My commute from the MetroWest suburbs to Casserly House starts with a 6:45am commuter train from Concord to North Station, then an Orange Line subway to Forest Hills, then a bus to Stellman Road. As a semi-retired Ignatian Volunteer Corps member, I think to myself, “Why do I feel so much happier than my fellow commuters?”
Sister Nancy greets me with “Are you up for teaching a class this morning?” or “I’ve got a new one for you to register. Let me know whether you think we should take her.” I never know what awaits me, but that is part of the appeal. Refugees and immigrants also never know what awaits them. I am one of them!
As adult ESOL students start to arrive, I gather a few around a table and we engage in casual conversation and vocabulary building. We might talk about what each of us did over the weekend or what we ate. I learn that Haitian soup frequently includes bananas.
I meet one-on-one with adults, walking through the immigration maze with them, listening to them and counseling them in whatever way I can. I marvel at the resilience I see in these suffering people, how they can cope with tragedy, torture, loss, poverty, and discrimination. And I wonder, “How can these people still smile?”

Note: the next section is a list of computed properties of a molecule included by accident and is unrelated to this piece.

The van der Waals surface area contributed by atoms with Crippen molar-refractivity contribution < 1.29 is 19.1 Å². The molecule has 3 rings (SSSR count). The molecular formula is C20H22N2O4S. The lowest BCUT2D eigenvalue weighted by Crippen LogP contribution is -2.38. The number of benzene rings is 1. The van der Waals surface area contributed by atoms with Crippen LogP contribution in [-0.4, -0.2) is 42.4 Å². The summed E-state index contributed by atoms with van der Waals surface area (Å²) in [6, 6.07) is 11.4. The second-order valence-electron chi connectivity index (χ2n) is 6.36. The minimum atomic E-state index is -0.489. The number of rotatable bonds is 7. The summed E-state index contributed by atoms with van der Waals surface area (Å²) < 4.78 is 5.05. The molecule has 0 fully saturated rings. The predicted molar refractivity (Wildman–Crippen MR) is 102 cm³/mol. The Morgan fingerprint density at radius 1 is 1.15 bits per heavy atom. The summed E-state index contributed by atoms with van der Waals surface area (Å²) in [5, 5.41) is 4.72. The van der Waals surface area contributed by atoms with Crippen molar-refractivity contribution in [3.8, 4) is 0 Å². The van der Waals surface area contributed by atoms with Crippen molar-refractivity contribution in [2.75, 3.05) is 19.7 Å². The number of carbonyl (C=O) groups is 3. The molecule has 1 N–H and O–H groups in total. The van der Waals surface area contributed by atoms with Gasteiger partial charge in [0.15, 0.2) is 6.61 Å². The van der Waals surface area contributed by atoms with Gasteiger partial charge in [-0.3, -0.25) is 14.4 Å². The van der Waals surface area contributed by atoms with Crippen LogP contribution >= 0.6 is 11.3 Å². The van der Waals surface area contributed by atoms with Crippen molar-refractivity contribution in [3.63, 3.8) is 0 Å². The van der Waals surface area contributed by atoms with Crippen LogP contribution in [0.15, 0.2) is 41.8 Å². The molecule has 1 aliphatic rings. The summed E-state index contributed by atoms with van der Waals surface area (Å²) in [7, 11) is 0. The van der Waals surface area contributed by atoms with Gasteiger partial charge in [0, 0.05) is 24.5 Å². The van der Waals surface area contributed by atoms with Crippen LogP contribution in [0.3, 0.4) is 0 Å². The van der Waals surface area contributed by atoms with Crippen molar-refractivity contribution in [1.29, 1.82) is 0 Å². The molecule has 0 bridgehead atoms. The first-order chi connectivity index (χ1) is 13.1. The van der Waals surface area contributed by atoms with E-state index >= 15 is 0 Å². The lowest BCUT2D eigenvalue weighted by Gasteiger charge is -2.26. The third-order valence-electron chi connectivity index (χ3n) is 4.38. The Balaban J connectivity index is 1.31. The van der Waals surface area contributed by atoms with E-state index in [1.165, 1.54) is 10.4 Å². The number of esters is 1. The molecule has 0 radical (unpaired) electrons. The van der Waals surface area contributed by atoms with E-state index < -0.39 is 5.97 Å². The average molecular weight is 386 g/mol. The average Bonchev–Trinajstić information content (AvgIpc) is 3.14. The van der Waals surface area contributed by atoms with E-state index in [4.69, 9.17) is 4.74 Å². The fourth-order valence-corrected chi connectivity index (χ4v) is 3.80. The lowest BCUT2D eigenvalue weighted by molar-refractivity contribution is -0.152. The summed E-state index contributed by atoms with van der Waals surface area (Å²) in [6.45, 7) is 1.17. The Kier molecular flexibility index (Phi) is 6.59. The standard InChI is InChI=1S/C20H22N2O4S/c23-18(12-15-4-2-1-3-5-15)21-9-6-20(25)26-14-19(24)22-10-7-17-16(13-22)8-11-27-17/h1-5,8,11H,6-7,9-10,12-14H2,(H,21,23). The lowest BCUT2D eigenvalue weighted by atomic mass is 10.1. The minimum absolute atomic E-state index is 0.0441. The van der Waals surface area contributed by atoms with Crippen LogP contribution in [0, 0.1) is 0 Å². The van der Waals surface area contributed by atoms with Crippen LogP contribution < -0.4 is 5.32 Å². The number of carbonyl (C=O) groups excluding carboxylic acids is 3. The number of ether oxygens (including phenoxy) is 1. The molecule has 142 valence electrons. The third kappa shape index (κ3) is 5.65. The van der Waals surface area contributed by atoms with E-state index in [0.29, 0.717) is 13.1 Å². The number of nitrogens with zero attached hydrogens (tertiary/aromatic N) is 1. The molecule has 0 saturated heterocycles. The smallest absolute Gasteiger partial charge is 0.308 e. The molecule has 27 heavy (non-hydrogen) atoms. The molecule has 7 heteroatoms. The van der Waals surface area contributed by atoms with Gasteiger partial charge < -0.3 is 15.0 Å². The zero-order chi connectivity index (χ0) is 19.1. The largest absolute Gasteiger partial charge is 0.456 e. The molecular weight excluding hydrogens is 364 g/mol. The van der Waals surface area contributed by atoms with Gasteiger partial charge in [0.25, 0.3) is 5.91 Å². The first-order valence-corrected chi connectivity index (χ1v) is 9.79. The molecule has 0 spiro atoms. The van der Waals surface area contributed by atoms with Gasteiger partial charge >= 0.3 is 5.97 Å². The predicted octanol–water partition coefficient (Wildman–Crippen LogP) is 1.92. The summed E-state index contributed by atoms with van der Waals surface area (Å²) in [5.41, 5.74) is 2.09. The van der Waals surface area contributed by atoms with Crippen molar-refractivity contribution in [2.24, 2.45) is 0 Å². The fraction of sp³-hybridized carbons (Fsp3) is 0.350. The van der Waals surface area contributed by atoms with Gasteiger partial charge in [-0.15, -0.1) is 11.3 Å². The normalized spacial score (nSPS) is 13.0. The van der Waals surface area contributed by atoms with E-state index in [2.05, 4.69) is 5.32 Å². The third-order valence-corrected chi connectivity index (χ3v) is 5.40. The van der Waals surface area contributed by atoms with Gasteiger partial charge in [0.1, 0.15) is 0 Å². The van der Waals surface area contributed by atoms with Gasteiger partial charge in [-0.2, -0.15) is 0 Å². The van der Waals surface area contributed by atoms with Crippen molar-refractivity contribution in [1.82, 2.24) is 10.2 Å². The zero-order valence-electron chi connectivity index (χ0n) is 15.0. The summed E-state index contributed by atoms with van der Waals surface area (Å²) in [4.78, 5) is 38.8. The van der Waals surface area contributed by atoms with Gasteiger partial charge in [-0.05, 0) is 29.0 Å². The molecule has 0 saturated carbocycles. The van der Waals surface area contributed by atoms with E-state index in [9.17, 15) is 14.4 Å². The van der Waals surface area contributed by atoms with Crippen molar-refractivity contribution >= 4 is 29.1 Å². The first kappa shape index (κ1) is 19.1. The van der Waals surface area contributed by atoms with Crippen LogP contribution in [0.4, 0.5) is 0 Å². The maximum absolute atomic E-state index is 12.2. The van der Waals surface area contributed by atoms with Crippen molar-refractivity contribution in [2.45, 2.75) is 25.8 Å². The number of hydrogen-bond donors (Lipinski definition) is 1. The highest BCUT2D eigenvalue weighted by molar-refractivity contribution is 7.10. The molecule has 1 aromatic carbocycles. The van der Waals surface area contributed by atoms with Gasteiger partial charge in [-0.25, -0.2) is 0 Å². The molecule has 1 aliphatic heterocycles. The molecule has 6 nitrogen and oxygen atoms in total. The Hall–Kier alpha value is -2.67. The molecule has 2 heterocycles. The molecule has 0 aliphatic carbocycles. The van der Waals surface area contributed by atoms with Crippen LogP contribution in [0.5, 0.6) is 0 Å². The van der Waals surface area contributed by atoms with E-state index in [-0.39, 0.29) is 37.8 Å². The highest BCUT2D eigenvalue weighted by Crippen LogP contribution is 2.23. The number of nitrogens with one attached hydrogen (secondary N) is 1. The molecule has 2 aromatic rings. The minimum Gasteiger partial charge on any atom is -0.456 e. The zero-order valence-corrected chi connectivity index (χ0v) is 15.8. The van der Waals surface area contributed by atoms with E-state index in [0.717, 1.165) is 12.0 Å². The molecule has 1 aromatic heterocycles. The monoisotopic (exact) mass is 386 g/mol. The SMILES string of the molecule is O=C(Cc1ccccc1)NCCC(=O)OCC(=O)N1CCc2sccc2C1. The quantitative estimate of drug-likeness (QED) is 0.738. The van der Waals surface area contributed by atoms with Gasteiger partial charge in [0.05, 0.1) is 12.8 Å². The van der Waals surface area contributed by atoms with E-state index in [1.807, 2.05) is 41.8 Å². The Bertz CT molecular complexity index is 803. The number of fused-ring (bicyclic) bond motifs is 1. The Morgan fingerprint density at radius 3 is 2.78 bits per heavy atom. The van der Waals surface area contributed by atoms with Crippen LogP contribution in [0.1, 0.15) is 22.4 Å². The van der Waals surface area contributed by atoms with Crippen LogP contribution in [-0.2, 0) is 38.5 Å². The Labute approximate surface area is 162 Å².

The day continues with lunch at noon, and I break out the yogurt and granola bar and enjoy discussions with Sister Nancy and Amanda (JVC) about social justice, Ignatian spirituality, and Boston’s unique quirks. Drop-in visitors at lunch are always welcome.
My after-school tutoring is frequently a lesson in humility. A child once admonished me “Jim, this is second-grade math; you’re supposed to know this stuff!” Rather than worrying about my tutoring skills, I tell myself to try to be that loving father or grandfather the children have not experienced.
As I do the reverse-commute back to the suburbs, I reflect on my experiences and say a little prayer for the suffering. I saw God’s love for the poor and felt His presence among them. Yes, I know I am so much happier than my fellow commuters!